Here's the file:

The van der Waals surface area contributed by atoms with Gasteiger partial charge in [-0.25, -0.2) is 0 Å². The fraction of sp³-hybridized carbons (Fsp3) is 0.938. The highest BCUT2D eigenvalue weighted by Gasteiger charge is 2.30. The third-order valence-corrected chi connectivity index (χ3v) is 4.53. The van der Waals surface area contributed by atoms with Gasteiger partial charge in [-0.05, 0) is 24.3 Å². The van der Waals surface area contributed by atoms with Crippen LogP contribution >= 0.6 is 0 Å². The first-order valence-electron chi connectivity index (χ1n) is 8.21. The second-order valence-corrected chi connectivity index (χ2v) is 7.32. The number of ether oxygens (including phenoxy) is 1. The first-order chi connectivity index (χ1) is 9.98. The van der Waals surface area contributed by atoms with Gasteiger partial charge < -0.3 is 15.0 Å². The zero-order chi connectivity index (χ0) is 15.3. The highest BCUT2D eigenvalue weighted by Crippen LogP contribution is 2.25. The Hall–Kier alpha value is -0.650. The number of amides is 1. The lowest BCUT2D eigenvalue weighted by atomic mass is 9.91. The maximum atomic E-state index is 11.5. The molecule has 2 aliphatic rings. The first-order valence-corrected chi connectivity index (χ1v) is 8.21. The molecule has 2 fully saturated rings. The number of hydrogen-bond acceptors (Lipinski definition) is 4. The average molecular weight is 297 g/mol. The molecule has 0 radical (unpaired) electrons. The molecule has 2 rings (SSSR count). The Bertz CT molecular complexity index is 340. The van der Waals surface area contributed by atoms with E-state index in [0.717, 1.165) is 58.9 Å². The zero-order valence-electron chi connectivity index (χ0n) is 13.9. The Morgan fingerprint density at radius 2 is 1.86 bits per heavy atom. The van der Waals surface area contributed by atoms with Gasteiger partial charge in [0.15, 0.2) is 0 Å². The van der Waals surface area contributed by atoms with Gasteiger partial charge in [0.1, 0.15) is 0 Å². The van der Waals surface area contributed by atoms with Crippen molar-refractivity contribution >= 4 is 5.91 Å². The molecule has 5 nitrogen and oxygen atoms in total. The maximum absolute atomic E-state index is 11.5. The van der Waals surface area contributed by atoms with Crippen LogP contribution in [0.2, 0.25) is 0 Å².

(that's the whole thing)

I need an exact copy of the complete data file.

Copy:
The van der Waals surface area contributed by atoms with Gasteiger partial charge in [-0.25, -0.2) is 0 Å². The fraction of sp³-hybridized carbons (Fsp3) is 0.938. The highest BCUT2D eigenvalue weighted by Gasteiger charge is 2.30. The third-order valence-corrected chi connectivity index (χ3v) is 4.53. The van der Waals surface area contributed by atoms with Gasteiger partial charge in [-0.05, 0) is 24.3 Å². The van der Waals surface area contributed by atoms with Crippen LogP contribution >= 0.6 is 0 Å². The first-order valence-electron chi connectivity index (χ1n) is 8.21. The second-order valence-corrected chi connectivity index (χ2v) is 7.32. The number of ether oxygens (including phenoxy) is 1. The first-order chi connectivity index (χ1) is 9.98. The van der Waals surface area contributed by atoms with Gasteiger partial charge < -0.3 is 15.0 Å². The zero-order chi connectivity index (χ0) is 15.3. The highest BCUT2D eigenvalue weighted by Crippen LogP contribution is 2.25. The Hall–Kier alpha value is -0.650. The number of amides is 1. The lowest BCUT2D eigenvalue weighted by atomic mass is 9.91. The maximum atomic E-state index is 11.5. The molecule has 2 aliphatic rings. The first-order valence-corrected chi connectivity index (χ1v) is 8.21. The molecule has 2 fully saturated rings. The number of hydrogen-bond acceptors (Lipinski definition) is 4. The average molecular weight is 297 g/mol. The molecule has 0 radical (unpaired) electrons. The molecule has 2 rings (SSSR count). The Bertz CT molecular complexity index is 340. The van der Waals surface area contributed by atoms with E-state index in [0.717, 1.165) is 58.9 Å². The zero-order valence-electron chi connectivity index (χ0n) is 13.9. The Morgan fingerprint density at radius 2 is 1.86 bits per heavy atom. The van der Waals surface area contributed by atoms with Gasteiger partial charge in [0.15, 0.2) is 0 Å². The van der Waals surface area contributed by atoms with Gasteiger partial charge in [0.1, 0.15) is 0 Å². The van der Waals surface area contributed by atoms with Crippen molar-refractivity contribution >= 4 is 5.91 Å². The molecule has 5 nitrogen and oxygen atoms in total. The maximum absolute atomic E-state index is 11.5. The van der Waals surface area contributed by atoms with Crippen LogP contribution in [0.2, 0.25) is 0 Å².